As shown by qRT-PCR, all eight siRNA targeted to mouse IGF-IR (mIGF-IR) (siRNA sequences in Table S1) efficiently inhibited production of IGF-IR mRNA in mouse breast cancer EMT6 cells [16]. KSG, DYQ, NNE, ADT and CMV siRNAs inhibited IGF-IR mRNA expression by approximately 70% compared to untreated cells and to cells transfected with control siRNAs (Figure 1A). After careful examination of all siRNAs for their GC content, their potential secondary structures and the presence of potential immunostimulatory motifs, ADT siRNA was selected for further evaluation [31]. Dose-response experiments performed with ADT siRNA in EMT6 cells showed that 50 nM of ADT decreased IGF-IR mRNA by 83% compared to levels in untreated cells (Figure 1B). Furthermore, kinetic experiments demonstrated that increasing incubation time after transfection improved silencing efficiency of anti IGF-IR siRNA (Figure 1C). The observed IGF-IR silencing remains specific even though prolonged exposure of cells with high concentration of siRNAs and cationic lipids led to a decrease in IGF-IR mRNA levels, as shown in Figure 1C with 50 nM CONT1 72 h post-transfection. Western blot analysis revealed an efficient down-regulation of endogenous IGF-IR expression in ADT-transfected EMT6 cells (94% at 25 nM; Figure 1D).

Figure 1. siRNAs targeted to mouse IGF-IR in breast cancer cells.

(A) The effect of siRNAs (10 nM) designed against IGF-IR coding regions was measured by qRT-PCR 24 h post-transfection in EMT6 cells. (B) Dose-dependent inhibition of IGF-IR mRNA levels by ADT siRNA into EMT6. (C) Kinetics of silencing by ADT siRNA in EMT6 cells. Black bars represent mock transfected cells (NT). Means ± SEM of two independent experiments with independent transfected quadruplicates were shown; * P<0.05; ** P<0.01; *** P<0.001. Significant inhibition of IGF-IR mRNA by ADT persisted for 72 h at both concentrations, whereas 50 nM of CONT1 started to decrease significantly IGF-IR mRNA at 72 h when compared to untreated cells (P<0.001). (D) Western blot analysis after 48 h transfection of EMT6 cells with unmodified siRNAs. Arrows indicate the 200 kDa IGF-IR proreceptor. NT and black bars are non-transfected cells. Representative Western blot is presented and quantitative analysis of three independent experiments is shown next to the gel with means ± SEM. * P<0.05.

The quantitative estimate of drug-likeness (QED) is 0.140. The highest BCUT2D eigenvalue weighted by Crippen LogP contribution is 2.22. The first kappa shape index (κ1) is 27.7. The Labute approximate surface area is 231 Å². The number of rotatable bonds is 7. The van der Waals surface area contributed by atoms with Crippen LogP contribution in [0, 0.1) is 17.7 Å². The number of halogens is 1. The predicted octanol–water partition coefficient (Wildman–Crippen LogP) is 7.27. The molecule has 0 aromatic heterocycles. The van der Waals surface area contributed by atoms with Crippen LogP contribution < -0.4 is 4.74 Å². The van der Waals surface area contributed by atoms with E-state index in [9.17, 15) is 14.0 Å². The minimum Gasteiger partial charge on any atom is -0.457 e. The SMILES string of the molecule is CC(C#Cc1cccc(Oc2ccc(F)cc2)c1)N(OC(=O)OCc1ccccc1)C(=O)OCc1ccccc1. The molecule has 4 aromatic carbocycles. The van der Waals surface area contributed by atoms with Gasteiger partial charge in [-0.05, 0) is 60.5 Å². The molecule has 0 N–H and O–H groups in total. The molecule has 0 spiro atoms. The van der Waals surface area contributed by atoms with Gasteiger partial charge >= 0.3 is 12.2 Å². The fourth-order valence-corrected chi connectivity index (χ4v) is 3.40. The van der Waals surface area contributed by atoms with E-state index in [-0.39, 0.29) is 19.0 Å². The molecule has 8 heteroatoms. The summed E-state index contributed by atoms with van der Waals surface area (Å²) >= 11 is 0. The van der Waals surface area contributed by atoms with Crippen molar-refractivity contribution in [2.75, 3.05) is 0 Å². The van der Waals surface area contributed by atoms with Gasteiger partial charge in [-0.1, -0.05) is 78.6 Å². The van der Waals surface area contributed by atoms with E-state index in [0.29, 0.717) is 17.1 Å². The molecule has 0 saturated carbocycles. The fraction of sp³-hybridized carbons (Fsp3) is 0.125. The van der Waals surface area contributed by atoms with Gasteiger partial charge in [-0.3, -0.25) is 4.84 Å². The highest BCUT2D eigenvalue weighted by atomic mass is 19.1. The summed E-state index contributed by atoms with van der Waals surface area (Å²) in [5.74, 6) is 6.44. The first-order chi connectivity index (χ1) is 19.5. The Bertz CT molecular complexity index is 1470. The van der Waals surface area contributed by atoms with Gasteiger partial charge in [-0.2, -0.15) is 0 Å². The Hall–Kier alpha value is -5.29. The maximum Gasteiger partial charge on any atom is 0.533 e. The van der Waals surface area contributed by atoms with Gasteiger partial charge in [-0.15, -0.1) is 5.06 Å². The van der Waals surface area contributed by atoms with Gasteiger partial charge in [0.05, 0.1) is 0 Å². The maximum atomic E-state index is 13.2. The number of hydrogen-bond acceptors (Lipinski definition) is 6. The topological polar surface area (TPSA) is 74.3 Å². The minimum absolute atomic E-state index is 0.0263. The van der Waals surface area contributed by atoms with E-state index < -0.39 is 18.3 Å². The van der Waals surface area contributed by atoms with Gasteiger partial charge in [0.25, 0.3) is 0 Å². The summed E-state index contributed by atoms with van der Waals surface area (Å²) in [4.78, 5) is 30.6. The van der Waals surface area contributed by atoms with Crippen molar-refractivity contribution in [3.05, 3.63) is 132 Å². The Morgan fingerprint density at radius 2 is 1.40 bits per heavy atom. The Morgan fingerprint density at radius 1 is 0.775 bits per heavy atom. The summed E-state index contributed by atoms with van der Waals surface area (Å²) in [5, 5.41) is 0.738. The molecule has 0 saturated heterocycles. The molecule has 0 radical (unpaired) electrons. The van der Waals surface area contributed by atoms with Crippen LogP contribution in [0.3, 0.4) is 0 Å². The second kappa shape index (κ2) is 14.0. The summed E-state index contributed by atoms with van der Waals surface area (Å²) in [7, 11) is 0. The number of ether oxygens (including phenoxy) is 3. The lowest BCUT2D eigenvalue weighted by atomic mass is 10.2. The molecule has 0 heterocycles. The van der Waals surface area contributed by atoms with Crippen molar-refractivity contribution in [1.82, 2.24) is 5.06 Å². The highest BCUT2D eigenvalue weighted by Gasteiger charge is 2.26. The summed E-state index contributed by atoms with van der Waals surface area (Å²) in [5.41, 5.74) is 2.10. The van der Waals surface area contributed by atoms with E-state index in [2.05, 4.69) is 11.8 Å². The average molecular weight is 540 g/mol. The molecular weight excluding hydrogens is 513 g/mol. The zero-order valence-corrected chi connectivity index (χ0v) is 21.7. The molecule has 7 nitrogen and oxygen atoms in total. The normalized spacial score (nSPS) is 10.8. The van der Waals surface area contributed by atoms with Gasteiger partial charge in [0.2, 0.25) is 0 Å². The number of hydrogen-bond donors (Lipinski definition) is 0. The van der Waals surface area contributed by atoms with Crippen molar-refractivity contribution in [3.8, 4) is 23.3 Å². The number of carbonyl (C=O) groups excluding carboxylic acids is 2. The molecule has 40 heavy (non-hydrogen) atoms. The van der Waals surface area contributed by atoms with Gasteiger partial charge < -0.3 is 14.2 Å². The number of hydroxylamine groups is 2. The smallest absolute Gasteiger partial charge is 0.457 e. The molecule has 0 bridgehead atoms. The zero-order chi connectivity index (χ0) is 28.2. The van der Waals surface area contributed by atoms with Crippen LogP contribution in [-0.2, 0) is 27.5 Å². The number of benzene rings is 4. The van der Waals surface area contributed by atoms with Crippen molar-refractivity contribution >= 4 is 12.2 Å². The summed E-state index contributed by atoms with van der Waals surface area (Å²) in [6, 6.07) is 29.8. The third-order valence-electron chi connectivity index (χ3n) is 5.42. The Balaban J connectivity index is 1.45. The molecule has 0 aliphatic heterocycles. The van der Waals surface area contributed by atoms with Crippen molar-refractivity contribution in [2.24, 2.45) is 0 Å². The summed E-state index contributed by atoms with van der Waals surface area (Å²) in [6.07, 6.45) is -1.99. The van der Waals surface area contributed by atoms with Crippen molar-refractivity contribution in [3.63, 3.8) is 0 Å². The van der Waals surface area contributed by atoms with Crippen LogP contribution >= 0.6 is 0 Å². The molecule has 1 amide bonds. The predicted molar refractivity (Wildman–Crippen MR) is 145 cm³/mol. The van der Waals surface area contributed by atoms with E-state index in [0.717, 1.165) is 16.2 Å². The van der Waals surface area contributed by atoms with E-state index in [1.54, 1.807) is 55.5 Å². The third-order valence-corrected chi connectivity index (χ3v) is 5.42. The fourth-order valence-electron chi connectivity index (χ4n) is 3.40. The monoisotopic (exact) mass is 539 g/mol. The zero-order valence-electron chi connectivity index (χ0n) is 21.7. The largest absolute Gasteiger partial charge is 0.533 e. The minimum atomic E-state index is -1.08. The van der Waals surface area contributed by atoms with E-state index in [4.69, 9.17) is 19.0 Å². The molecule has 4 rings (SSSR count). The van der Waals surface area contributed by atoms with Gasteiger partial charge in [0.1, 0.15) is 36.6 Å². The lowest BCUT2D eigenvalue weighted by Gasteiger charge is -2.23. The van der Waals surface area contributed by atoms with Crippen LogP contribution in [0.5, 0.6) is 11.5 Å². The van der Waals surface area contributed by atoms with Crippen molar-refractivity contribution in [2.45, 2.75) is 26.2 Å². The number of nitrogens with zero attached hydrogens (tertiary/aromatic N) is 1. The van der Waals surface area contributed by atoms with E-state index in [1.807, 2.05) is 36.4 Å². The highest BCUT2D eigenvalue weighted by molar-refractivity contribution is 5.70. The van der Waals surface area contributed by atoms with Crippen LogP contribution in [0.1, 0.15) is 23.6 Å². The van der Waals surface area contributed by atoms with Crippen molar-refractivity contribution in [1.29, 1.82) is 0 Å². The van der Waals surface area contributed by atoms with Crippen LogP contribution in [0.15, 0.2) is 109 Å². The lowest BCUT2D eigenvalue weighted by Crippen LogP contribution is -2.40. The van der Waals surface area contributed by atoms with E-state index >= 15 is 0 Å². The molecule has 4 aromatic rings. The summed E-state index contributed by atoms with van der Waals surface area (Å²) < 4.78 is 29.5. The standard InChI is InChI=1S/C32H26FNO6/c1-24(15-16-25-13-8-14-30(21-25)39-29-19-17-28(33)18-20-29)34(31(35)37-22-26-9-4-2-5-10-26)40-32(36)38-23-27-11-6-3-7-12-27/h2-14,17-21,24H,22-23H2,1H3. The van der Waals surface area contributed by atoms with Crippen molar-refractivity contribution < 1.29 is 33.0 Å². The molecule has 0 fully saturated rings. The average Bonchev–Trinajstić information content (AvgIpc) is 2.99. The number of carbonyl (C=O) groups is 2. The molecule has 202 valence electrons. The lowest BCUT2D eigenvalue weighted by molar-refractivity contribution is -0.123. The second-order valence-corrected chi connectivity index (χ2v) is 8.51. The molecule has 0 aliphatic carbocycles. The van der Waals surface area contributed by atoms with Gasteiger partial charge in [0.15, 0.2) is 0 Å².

Although unmodified siRNAs worked well in mouse breast cancer cells, a higher stability is required for in vivo applications. A range of oligonucleotide modifications confers nuclease resistance to siRNAs such as 2′-O-methyl modification [31], [32]. Moreover, while unmodified siRNAs were known to produce non-specific immunostimulatory effects due to sequence motifs [31], we decided to substitute few uridine residues in siRNA sense strand by 2′-O-methyl uridines to get efficient silencing without immunostimulation non-related to IGF-IR silencing (Table S1). The introduction of these two modifications partially attenuated silencing of IGF-IR in EMT6 cells (Figure 2A). A detectable reduction in efficacy of the modified siRNA was observed when 25 nM of ADT and 25 nM of 2′-O-methyl ADT siRNAs were compared (Figure 1D and 2A). To characterize the specificity of the 2′-O-methyl ADT siRNA at high concentration (100 nM), we measured the levels of insulin receptor (INS-R) that is highly homologous to IGF-IR (70% amino acid identity), especially in the tyrosine kinase domain, in which they share 84% amino acid identity (Figure S1). Western blot analysis revealed that transfection of 2′-O-methyl ADT siRNA did not induce significant down-regulation of INS-R when compared to 2′-O-methyl CONT2 treatment (Figure 2B).